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Archive | July, 2014

Material ConneXion: Inspiration supplier

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Artists and designers browse Material ConneXion Database for ideas and inspiration. Engineers and innovators search this resource for new materials that meet unique performance needs. It also offers photographs of more than 7,000 advanced materials.

Fifty to 60 juried, selected materials are added to the database each month. Selected materials are beautiful, functional, sustainable and interesting. Material ConneXion includes many types of materials, including textiles, plastics, ceramics, metals and glass.

The advanced search area allows exploration and discovery. It has an option to search for materials with particular properties, such as heat resistance or colorfastness, without entering any search terms. Material ConneXion includes options for locating certified materials as well.

Material suppliers’ contact information is provided. A built-in email form makes it easy to request samples and price quotes. In regular updates, entries for materials that are discontinued and unavailable are removed from the database.

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By Julie Arendt, science and engineering research librarian

Image: Koroyd, Material ConneXion Materials Database

19th Century Prints: Richmond historical print collection

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As the capital of the Confederacy, national and international attention were focused on Richmond, Va., throughout the mid-19th century. In a period when photography was still a new medium, news magazines relied on drawings and paintings for visual coverage of these scenes and events. The Richmond Nineteenth-Century Print Collection includes more than 140 such depictions dating from 1853 to 1901.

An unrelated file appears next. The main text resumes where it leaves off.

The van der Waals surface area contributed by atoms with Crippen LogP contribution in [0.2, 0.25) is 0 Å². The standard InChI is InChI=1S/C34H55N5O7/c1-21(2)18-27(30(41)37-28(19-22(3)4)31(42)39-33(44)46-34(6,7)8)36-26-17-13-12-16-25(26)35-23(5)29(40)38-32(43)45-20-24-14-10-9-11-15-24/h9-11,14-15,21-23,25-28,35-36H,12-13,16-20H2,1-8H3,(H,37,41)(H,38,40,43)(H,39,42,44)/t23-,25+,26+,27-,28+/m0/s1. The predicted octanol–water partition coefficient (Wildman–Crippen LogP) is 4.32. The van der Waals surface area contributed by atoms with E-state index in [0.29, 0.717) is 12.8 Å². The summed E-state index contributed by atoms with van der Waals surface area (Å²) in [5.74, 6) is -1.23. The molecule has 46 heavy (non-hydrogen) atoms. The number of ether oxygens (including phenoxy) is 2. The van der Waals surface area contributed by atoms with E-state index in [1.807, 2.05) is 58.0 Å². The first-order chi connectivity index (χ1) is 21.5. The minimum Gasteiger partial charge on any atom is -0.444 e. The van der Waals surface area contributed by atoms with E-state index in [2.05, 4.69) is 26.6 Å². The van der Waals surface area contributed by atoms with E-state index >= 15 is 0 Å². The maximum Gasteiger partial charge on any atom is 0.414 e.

The images are created by both local and foreign artists, and were published in periodicals such as Harper’s Weekly, American Architect and Building News and Illustrated London News. The content of the images varies, providing a wealth of research opportunities, according to Archives Coordinator Ray Bonis: “The collection has dozens of applications for research — from how African-Americans were depicted in images, sometimes in grotesque stereotypes, to rare views that architectural historians might want of Richmond streetscapes or buildings now lost.”

You can view the prints online through VCU Libraries Digital Collections or see hard copies of these prints and others at Special Collections and Archives, James Branch Cabell Library.

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Image: Alabama regiment marching through Capitol Square, Harper’s Weekly, 1861, Richmond 19th Century Print Collection